On December 10, the union members voted to end the occupation after Republic, Bank of America, JP Morgan Chase, and the union negotiated a settlement of $1.75 million used to pay each worker eight weeks wages, plus all accumulated vacation pay, and give the workers more time to find a buyer for their company.

Jul 01 2012

The Cooperative Movement and the “Big Tent” Approach by GeminiJen

As I entered the reception for the opening evening of the 5th National Worker Cooperative Conference (as compared to consumer cooperatives which most of us are more familiar with) I experienced a kind of euphoria.  

After all, we had just finished the keynote speech by Congressman Chaka Fattah, a nine-term progressive leader from Pennsylvania, who introduced The National Cooperative Development Act into Congress. When passed, the bill will considerably improve government support for developing a cooperative economy here in the States and bring us more in line with Europe. Moreover, the Small Business Administration had just agreed to provide some funding for cooperatives and –wait for it — the UN had declared this the UN Year of the Coop!  We had arrived! No longer were we a little side note of Utopian idealist organic food coops — we had gone mainstream!

The creation of a society based on democratic, grassroots cooperatives as an antidote to capitalism has been a dream many of us have worked toward.   The cooperative movement began with the 1844 Rochdale cooperative experiment in England, continued through the anarcho-syndicalist cooperative movement beginning in the 1880s (frequently associated with Emma Goldman and the IWW), was energized by the farmer’s populist rebellion in the 1930s in the United States, and in recent years the Mondragon model formed in Spain in the 50s (100,000 workers and 12 billion in assets) and the industrias recuparadas in Argentina in the 1990s.   But for the first time– perhaps more through objective necessity as we globalize and shift from an industrial economy to a digital economy–it seems to be a vision whose time has come and is actually within our grasp.

So I was prepared to enjoy the kind of movement simpatico and joie de vivre that revitalizes all us activists when we get away for the weekend with like minded souls when we are in a period of radicalization– and, to manage, of course, to gather new information and contacts to bring back to the struggle.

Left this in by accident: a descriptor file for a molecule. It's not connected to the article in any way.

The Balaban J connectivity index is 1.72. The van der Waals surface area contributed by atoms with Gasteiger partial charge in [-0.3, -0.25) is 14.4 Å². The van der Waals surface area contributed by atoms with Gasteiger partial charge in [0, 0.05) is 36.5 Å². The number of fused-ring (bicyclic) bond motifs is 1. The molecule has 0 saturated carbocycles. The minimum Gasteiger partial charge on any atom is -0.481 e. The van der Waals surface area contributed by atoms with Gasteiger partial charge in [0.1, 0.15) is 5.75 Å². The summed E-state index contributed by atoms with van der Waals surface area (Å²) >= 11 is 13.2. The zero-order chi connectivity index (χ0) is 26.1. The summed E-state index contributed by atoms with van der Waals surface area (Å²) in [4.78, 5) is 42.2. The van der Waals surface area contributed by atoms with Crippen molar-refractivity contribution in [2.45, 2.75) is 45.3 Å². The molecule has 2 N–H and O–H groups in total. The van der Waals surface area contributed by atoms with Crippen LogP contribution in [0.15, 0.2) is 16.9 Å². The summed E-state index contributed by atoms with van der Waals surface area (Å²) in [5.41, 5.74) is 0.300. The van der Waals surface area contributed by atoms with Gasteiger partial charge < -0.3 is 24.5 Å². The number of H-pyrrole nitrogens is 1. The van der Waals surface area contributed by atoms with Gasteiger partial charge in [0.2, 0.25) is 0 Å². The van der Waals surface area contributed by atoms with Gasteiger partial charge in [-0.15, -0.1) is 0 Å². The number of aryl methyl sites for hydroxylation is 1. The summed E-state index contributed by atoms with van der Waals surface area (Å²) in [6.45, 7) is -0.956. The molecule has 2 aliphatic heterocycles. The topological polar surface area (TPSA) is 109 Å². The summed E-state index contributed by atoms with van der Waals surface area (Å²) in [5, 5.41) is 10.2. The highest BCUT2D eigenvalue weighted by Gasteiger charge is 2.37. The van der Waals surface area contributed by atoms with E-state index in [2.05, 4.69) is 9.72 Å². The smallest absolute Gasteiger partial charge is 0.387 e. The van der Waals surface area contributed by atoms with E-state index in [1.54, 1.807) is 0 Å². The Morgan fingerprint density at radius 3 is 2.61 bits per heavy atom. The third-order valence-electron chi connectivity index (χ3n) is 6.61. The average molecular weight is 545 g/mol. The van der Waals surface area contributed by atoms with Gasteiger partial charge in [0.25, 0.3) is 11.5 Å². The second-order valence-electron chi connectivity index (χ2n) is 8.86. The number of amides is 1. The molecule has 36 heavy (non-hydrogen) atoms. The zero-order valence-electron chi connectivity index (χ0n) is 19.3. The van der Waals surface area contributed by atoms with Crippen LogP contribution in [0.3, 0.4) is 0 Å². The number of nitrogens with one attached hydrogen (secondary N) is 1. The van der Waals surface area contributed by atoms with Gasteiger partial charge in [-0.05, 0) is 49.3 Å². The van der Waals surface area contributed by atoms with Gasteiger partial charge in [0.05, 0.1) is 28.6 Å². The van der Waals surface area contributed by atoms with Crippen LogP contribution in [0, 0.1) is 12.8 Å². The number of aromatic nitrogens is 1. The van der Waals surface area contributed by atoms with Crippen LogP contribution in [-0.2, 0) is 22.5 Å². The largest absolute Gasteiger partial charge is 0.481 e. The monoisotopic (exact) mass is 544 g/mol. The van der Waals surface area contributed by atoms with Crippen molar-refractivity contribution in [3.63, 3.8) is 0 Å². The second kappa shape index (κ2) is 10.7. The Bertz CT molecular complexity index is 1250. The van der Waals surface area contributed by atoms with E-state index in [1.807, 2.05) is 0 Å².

After Rep. Fattah’s presentation — which he finished by noting that both he and his wife were active supporters of REI (Recreational Equipment Incorporated which is a world famous consumer cooperative geared to hikers, runners, and other outdoor types) —  I sat down with a plate full of delicious organic and vegetarian food.  Next to me sat an enthusiastic young blonde who just happened to be the treasurer of the finances at the Occupy Wall Street site. She was discussing an educational cooperative venture that she and her boyfriend were planning to establish on their farm in New Hampshire. They would bring inner city kids out for an educational experience combined with a practicum in farming to help counteract  the decaying educational system in New York City. How wonderful I thought.

But be careful what you wish for. It was just at that point that the discussion started to get tricky. The first group of kids for their cooperative project, it turns out,  were going to be from a charter school in New York City.  The school was given $250,000 by Walmart.  When I and another community organizer sitting next to me seemed taken aback that they would partner with the charter schools and Walmart, the woman  acknowledged the problem but noted that they would not be in any way beholden to Walmart and they hadn’t been able to find any other way of funding the project.

peg_walmart1

Forget the fact that one of Walmart’s primary goals is to privatize education while still ripping off public resources (private charter schools, which have no accountability or oversight,  are frequently housed in public school buildings at public cost, leaving less room and resources for the “less fortunate” who did not get into a “charter” school). Forget that this mirrors Walmart’s modus operandi in their stores where Walmart bad mouths unions as it accumulates its billions, yet pays it’s employees so little that the employees  must apply for Medicaid and Food Stamps to survive (government programs which Walmart also bad mouths).